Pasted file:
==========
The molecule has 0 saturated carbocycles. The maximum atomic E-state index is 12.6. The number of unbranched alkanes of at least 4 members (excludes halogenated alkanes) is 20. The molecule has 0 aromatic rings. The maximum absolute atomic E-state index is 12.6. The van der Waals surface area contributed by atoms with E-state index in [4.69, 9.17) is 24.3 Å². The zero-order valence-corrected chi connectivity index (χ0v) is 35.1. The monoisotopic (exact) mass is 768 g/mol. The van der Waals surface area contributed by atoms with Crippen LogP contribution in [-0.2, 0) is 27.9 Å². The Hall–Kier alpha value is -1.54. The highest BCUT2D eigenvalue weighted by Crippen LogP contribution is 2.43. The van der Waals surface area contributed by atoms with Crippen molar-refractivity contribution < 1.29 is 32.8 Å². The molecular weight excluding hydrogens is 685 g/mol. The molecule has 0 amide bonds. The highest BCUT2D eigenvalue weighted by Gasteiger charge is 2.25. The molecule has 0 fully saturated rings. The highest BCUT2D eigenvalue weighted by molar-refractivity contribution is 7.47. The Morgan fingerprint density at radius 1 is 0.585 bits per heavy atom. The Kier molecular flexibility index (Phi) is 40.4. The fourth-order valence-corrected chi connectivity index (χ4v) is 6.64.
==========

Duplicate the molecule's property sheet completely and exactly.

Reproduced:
The molecule has 0 saturated carbocycles. The maximum atomic E-state index is 12.6. The number of unbranched alkanes of at least 4 members (excludes halogenated alkanes) is 20. The molecule has 0 aromatic rings. The maximum absolute atomic E-state index is 12.6. The van der Waals surface area contributed by atoms with E-state index in [4.69, 9.17) is 24.3 Å². The zero-order valence-corrected chi connectivity index (χ0v) is 35.1. The monoisotopic (exact) mass is 768 g/mol. The van der Waals surface area contributed by atoms with Crippen LogP contribution in [-0.2, 0) is 27.9 Å². The Hall–Kier alpha value is -1.54. The highest BCUT2D eigenvalue weighted by Crippen LogP contribution is 2.43. The van der Waals surface area contributed by atoms with Crippen molar-refractivity contribution < 1.29 is 32.8 Å². The molecular weight excluding hydrogens is 685 g/mol. The molecule has 0 amide bonds. The highest BCUT2D eigenvalue weighted by Gasteiger charge is 2.25. The molecule has 0 fully saturated rings. The highest BCUT2D eigenvalue weighted by molar-refractivity contribution is 7.47. The Morgan fingerprint density at radius 1 is 0.585 bits per heavy atom. The Kier molecular flexibility index (Phi) is 40.4. The fourth-order valence-corrected chi connectivity index (χ4v) is 6.64.